I’m now back in Asia, my first ever visit was in 2007, then I  was a student in Malaysia, everything was easy as it was all handled by my sponsor, now I am on my own and it a LOT OF WORK. And of course people are asking questions on how I managed to comeback to ASIA (I wonder if those who never went home get the questions as well) Gazillion questions like:

Where are you? What are you doing there? How did you get there? How does it feel to be a minority there? What do I need to be there? Is it safe? Aren’t those people racist? Is it easy to get a job?

Questions? Questions? Questions?

Honestly, sometimes it doesn’t bother me and I don’t blame them, I would ask too. So, Finally, here I are, addressing all of them and feeding all the critics and those sneaky bastard as to where I am and of course part of what I do, come on, you can’t serve a strangers your best wines unless you have a much finer one brewing in the cellar. I swear this will always be my go to post if someone throws one of those questions, I don’t know how many times I had to answer them but today is the last time.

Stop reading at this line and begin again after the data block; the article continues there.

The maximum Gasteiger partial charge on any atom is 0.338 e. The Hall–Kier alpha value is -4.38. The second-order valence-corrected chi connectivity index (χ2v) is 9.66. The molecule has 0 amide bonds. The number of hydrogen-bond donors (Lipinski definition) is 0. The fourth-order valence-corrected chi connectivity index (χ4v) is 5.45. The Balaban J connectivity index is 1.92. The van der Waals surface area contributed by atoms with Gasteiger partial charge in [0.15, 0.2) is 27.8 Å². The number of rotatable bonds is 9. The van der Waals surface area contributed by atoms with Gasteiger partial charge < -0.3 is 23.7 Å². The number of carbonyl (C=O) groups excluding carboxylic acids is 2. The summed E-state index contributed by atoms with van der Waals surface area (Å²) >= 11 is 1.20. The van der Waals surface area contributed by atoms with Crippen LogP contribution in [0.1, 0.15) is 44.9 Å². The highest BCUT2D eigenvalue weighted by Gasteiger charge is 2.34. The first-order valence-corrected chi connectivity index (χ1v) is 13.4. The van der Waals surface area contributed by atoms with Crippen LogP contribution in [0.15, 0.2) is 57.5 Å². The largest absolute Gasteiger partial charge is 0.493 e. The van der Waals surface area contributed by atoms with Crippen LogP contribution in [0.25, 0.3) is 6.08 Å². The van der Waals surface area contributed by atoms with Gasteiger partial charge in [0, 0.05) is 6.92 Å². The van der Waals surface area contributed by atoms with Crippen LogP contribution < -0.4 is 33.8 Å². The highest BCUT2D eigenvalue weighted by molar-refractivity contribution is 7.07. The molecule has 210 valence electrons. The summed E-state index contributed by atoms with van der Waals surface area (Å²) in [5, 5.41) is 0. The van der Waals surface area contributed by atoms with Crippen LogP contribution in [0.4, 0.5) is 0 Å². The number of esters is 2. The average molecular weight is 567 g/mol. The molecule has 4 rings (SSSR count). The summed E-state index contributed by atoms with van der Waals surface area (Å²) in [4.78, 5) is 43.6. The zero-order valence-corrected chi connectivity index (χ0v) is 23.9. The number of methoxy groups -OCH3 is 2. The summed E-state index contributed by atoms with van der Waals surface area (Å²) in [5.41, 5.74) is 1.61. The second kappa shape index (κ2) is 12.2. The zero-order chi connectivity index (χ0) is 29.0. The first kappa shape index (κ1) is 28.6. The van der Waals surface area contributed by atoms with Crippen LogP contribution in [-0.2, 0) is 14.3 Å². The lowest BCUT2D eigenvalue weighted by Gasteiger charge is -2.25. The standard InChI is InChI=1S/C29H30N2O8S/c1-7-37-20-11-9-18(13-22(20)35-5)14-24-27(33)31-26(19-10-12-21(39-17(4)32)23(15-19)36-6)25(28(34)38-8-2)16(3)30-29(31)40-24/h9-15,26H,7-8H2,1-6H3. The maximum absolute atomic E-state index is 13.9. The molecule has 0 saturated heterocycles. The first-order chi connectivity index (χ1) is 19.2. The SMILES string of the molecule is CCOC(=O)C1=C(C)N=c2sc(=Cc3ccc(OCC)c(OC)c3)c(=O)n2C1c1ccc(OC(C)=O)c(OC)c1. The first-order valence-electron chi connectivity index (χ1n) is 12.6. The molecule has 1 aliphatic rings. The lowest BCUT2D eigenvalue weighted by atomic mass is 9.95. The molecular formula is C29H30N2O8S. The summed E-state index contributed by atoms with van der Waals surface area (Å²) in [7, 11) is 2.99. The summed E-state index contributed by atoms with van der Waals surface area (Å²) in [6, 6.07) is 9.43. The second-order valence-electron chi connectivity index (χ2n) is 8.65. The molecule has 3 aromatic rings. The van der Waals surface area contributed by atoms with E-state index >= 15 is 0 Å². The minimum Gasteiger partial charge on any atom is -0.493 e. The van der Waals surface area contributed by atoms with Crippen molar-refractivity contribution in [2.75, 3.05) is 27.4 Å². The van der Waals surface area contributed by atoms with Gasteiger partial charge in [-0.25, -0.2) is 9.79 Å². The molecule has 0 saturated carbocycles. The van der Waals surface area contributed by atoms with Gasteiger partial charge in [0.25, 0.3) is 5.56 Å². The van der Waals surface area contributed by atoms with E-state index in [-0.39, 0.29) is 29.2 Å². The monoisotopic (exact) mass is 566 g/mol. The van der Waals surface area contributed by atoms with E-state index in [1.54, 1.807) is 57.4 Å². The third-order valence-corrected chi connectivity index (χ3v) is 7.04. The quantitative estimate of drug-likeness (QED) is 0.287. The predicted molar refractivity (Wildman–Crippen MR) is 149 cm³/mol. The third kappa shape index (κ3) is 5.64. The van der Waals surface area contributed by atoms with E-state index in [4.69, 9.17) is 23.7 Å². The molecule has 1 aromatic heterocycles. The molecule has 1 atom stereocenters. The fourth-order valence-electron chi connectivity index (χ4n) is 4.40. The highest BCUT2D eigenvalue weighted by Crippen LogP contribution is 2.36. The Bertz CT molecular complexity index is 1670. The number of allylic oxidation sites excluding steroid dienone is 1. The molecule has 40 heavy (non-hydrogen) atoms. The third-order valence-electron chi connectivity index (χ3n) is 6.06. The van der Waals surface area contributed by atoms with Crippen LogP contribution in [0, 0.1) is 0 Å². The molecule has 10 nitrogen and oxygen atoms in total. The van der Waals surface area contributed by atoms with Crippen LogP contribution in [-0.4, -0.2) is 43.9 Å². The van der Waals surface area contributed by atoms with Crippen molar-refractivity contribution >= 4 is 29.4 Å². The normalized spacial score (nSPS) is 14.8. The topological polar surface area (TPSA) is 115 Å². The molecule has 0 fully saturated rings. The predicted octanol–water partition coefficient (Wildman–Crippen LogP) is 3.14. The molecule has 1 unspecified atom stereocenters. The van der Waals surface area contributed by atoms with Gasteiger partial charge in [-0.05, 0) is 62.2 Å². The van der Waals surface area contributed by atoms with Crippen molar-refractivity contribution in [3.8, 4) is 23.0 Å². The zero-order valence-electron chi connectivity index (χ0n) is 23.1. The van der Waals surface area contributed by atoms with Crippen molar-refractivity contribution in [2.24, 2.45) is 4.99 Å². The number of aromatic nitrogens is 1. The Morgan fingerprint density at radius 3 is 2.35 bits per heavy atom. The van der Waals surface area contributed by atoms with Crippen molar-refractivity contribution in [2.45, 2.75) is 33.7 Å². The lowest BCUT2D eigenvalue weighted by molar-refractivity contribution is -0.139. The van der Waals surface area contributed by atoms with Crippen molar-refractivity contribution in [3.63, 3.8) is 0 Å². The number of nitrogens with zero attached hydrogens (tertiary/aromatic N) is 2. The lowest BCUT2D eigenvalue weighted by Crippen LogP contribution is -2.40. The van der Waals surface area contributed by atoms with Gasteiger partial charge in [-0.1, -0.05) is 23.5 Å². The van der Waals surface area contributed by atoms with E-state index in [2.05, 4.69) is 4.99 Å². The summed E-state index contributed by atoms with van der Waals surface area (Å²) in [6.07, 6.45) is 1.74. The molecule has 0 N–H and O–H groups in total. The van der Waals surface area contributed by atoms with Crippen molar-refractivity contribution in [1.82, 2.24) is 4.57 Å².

Towards the end of 2014, I packed my bags and flew to Thailand, see why I keep saying it’s good to be single? I had no worries about a single thing when I packed my bags besides my family of course, it wasn’t like the first time I left them I came back before, nope gake moeriko (I’m not a prodigal son).

Thailand, touched based. The first few months of course I indulged in everything that is Thailand touristy. It was during my excursions that I met expats who lived in Thailand and guess what they were doing? TEACHING

I dug deep to understand the hype, NOPE I had no desire to go back home yet.
1. I had no job to go back to 2. I had sold everything back home.
January 2015, the journey began, all of what is to become what I am now. All came at a price, being it money, sacrifices, emotional hurt, struggles, you name it, shit that a true hustler goes through, ask one, they will break it down for you.